According to President Donald Trump, all of these companies are wrong: Apple, Bank of America, Goldman Sachs, J.P. Morgan, Disney, Microsoft, Google, General Electric, Intel, Tesla, Johnson & Johnson, Shell, ExxonMobil, Chevron, BP, Starbucks, Gap, Nike, Adidas, Monsanto, and many others.

They are wrong for believing that it would have been better for the United States to remain a partner with the world in the Paris Agreement on climate change. Even Walmart's CEO, Doug McMillon, wanted Trump to "uphold the U.S.'s commitment to the international pact."

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All of Europe, according to Trump, is also wrong. Russia, China and India are wrong. Israel is wrong. So is Australia and New Zealand. All wrong, according to Trump, on their advice for the United States to remain a partner in the Paris Agreement, to be a world leader in fighting climate change, and to take the lead in developing alternative energy technologies that the world requires.

General Electric's CEO Jeff Immelt tweeted, "Disappointed with today's decision on the Paris Agreement. Climate change is real."

Tesla's CEO, Elon Musk, tweeted, "Am departing presidential councils. Climate change is real. Leaving Paris is not good for America or the world."

Bob Iger, CEO of Disney, resigned from the White House Strategic and Policy Forum. He tweeted, "Protecting our planet and driving economic growth are critical to our future and they aren't mutually exclusive. I deeply disagree with the decision to withdraw from the Paris Agreement."

Goldman Sachs' CEO, Lloyd Blankfein, tweeted, "Today's decision is a setback for the environment and for the U.S.'s leadership in the world."

Apple's CEO, Tim Cook, tweeted, "Decision to withdraw from the Paris Agreement was wrong for our planet. Apple is committed to fight climate change and we will never waiver."

Google's CEO, Sundar Pichai, tweeted, "Disappointed with today's decision. Google will keep working hard for a cleaner, more prosperous future for all."

Trump announced that the U.S. would withdraw from our agreements to the Paris Agreement on Friday. During his statement announcing America's withdrawal, Trump repeated numerous misstatements about the agreement and its requirements, and displayed his ignorance about climate change and alternative technologies. For example, Trump stated that the Paris Agreement would hurt job development in the United States. Actually, job development in the energy sector is focused on solar and wind, not oil and coal. There are now more jobs in solar and wind than oil and coal combined, and the rate of job development in solar and wind is expanding rapidly, unlike oil and coal which is shrinking.

Without a doubt, solar and wind energy will continue to grow in America and around the world. But now American builders of alternative technologies will be at a disadvantage in selling their products to the world. Membership really does have its advantages.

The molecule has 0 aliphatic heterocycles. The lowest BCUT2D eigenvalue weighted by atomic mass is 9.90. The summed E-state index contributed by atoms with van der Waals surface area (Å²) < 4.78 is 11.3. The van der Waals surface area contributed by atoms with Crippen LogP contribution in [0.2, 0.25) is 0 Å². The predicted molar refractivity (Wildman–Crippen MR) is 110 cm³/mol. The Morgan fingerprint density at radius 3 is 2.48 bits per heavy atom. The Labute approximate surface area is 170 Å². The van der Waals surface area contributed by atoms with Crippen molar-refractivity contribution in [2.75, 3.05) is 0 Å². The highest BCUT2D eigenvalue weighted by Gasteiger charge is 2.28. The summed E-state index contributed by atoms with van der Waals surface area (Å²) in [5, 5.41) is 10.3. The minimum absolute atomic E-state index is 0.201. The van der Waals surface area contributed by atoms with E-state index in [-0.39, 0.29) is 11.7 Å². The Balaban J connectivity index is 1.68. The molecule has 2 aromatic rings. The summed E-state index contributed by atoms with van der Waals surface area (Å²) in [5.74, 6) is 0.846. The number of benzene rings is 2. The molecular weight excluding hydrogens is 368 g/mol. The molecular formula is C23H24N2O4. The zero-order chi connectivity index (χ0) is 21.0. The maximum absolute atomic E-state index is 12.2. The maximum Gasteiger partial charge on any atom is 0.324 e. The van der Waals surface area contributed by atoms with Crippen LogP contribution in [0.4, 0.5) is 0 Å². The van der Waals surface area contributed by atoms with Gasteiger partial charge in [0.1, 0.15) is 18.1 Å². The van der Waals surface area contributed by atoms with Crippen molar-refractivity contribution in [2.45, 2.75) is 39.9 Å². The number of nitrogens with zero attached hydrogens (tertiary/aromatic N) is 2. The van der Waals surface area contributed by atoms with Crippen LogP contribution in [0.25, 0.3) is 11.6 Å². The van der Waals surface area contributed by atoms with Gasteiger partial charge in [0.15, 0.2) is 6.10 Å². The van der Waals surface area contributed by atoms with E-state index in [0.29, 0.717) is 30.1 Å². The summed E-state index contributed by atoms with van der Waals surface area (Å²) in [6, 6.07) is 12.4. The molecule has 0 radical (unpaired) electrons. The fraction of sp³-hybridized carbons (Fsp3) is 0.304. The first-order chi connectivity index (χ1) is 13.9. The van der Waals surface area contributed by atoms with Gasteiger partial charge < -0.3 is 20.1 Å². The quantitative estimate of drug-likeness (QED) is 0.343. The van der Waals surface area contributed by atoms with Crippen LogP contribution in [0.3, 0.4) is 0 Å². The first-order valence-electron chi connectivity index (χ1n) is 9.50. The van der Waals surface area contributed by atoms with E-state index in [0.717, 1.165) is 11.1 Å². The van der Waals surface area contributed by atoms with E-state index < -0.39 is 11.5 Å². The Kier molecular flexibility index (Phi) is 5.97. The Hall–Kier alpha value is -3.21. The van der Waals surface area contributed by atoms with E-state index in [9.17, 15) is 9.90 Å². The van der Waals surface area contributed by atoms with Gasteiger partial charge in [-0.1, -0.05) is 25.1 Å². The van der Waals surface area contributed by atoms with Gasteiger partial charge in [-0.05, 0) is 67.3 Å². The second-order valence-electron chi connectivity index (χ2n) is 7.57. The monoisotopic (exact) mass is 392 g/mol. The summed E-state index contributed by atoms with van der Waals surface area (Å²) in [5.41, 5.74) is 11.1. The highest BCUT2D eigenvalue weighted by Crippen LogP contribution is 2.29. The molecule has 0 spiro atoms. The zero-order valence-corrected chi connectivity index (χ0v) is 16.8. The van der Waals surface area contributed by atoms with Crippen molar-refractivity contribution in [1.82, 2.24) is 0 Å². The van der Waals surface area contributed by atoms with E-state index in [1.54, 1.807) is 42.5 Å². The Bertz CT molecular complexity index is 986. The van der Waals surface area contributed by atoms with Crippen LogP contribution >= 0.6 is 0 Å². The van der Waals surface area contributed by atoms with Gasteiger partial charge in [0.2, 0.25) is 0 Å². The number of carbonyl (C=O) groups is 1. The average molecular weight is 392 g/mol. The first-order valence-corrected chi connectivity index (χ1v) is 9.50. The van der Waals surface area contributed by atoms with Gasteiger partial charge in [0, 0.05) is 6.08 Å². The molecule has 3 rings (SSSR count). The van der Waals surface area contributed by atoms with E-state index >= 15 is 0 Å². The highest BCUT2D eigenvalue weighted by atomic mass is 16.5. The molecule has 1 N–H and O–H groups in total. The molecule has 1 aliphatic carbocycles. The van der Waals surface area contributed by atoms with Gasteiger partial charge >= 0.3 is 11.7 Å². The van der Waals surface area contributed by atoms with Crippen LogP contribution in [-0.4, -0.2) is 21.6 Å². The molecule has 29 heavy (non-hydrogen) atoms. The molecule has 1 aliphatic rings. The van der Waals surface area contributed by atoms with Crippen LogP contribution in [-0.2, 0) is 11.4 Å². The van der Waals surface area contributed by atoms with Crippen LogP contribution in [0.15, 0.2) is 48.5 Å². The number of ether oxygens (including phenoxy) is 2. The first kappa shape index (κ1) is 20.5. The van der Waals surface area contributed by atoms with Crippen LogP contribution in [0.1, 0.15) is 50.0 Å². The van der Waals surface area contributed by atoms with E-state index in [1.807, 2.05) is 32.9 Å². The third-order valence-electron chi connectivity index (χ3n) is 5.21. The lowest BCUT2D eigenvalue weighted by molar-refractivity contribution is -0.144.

China is happy to be the world's leader in the solar industry. They have already invested tens of billions of dollars in solar technology and pledge to invest over $360 billion through 2020. The result of this investment is that the three biggest solar panel makers in the world are located in China.

Trump's America First campaign ensures that America will be last. The world will move forward with or without us. As stated by Hemant Taneja, managing director of General Catalyst, a venture capital firm, "it is an inescapable fact that the world is driving ahead to replace carbon energy with clean energy anyway. That makes advanced energy technologies one of the biggest business opportunities of the next couple of decades. The companies and nations that take the lead will become the next economic superpowers."

Chris Isidore and Julia Horowitz of CNNMoney wrote, "Countries, businesses and customers will spend trillions in the coming decades on greener vehicles, equipment and sources of power. More immediately, CEOs might be worried about selling their products abroad, where Trump's decision is overwhelmingly unpopular."

Greg Valliere, chief global strategist at Horizon Investments, wrote that Trump's decision places a "stigma" on every U.S. company trying to do business around the world.

Last month, 25 major U.S. companies published a full-page letter in newspapers stating, "The agreement generates jobs and economic growth. U.S. companies are well positioned to lead in these markets. Withdrawing from the agreement will limit our access to them and could expose us to retaliatory measures."

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Trump says that he wants to make America great, but he seems to be moving America in reverse. Successful CEOs see future opportunities and guide their companies in that direction. Trump is living in an alternative universe which is what happens when you believe in alternative facts.

Tom Zirpoli writes from Westminster. He is program coordinator of the human services management graduate program at McDaniel College. His column appears Wednesdays. Email him at tzirpoli@mcdaniel.edu.

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